Halberstam F02 International Law notes

Halberstam F02 International Law notes - Int'l Law Fall 2002

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Int’l Law Fall 2002 Wednesday, December 11, 2002 1 I. Application of Int’l Law Article 38 of the ICJ The Court ––and this is not a hierarchy–– applies: (a) Int’l conventions––meaning, treaties and contracts––whether general or particular, expressing rules that are expressly recognized by the contesting states. (b) Int’l custom. Does merely engaging in a practice constitute customary law ? There are two elements: (1) practice, over a period of time, and, (2) the belief that the state is acting out of a sense of obligation . 1 Customary rules influence the interpretation of treaties. The burden of proof is to be met by the party asserting custom and varies with the subject matter; the more local the custom, the higher the burden. A nation might seek to avoid being bound by a rule by asserting that its self-interest in survival trumps int’l custom. There is something known as regional custom (how to draw water, etc.). In Paquete Habana the court noted that jurists and commentators might be more familiar with principals and customs of int’l law than any particular court can be, so it is appropriate to rely on them to state what the law is. An open question: If a state is establishing a new custom, is it in violation of int’l law as it does so [because it is not following existing custom]? (c) General principals of law recognized by civilized nations. Think in terms of process: the right to a process––not necessarily a jury trial––to arrive at a judgment. One idea that every system seems to recognize is that the process should be impartial. Jus cogens : Fundamental principles. E.g., it is a principle of jus cogens not to enter into a treaty to commit genocide. (d) Under Art. 59, judicial decisions and select teachings from various nations. These are “a subsidiary means,” although ICJ opinions are increasingly, in Europe, cited the way U.S. Supreme Court cases are cited here. h Art. 38 does not prejudice the Court’s power to decide a case ex aequo et bono : according to what is equitable and good. h Opinio juris is the idea that a nation must believe that its conduct is required by or consistent with int’l law [rather than moral obligation, etc.]. When we ask if there is such a thing as int’l law, rather than asking, e.g., is there a legislature that makes int’l law, we might instead ask, is there a body that does what a legislature does ? The U.N. General Assembly has no authority to do anything binding ; it is not a law-making body. The ICJ was established at the same time as the U.N. and states have to accept jurisdiction. As far as states that accept its jurisdiction in advance , recently it was about one-third of all states. The U.S.––under Truman––initially accepted its jurisdiction in advance, but withdrew this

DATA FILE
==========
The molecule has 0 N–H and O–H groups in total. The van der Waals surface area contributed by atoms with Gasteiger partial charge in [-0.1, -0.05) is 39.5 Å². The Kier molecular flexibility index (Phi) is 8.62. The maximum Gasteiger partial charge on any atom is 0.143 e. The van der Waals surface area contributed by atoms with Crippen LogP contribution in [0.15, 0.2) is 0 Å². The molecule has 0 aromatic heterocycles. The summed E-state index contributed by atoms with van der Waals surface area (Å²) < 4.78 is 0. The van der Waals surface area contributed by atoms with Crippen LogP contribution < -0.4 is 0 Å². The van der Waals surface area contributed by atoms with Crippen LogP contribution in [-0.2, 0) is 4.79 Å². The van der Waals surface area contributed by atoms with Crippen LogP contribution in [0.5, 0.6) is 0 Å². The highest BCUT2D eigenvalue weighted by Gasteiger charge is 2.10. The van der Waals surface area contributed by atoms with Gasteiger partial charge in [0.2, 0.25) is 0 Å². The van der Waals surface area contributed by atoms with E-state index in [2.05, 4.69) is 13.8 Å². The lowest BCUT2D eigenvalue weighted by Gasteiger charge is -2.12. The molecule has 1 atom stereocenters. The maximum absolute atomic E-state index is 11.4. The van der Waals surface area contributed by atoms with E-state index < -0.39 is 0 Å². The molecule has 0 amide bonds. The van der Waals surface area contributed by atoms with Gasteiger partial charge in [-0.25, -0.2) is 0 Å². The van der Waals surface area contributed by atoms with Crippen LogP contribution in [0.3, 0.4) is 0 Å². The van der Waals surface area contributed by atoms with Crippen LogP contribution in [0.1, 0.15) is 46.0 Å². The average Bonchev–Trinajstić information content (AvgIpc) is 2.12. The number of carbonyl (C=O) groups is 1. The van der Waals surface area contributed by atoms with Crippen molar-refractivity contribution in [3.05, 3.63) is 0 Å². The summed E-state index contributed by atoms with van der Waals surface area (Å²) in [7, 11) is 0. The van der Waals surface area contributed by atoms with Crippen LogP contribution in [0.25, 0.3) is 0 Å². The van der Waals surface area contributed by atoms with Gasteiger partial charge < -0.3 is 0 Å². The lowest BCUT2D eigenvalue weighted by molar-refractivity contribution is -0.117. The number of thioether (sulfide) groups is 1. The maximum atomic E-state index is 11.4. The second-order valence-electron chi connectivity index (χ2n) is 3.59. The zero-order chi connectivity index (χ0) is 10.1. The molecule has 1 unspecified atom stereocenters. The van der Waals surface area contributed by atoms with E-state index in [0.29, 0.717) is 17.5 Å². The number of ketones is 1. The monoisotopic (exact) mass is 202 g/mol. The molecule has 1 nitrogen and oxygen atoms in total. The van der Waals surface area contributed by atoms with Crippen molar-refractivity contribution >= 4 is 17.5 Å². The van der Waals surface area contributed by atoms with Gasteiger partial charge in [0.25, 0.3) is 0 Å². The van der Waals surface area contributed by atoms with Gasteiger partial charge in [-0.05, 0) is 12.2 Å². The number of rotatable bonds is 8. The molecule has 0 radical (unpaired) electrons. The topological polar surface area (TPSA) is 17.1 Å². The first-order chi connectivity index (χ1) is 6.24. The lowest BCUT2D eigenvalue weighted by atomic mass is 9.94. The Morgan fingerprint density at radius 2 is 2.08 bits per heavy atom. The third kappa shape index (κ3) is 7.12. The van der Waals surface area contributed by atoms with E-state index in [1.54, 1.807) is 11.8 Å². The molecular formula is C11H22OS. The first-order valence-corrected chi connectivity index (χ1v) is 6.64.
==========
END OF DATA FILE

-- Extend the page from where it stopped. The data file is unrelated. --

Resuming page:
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This note was uploaded on 02/14/2008 for the course LAW 7680 taught by Professor Hahn during the Fall '07 term at Yeshiva.

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Halberstam F02 International Law notes - Int'l Law Fall 2002

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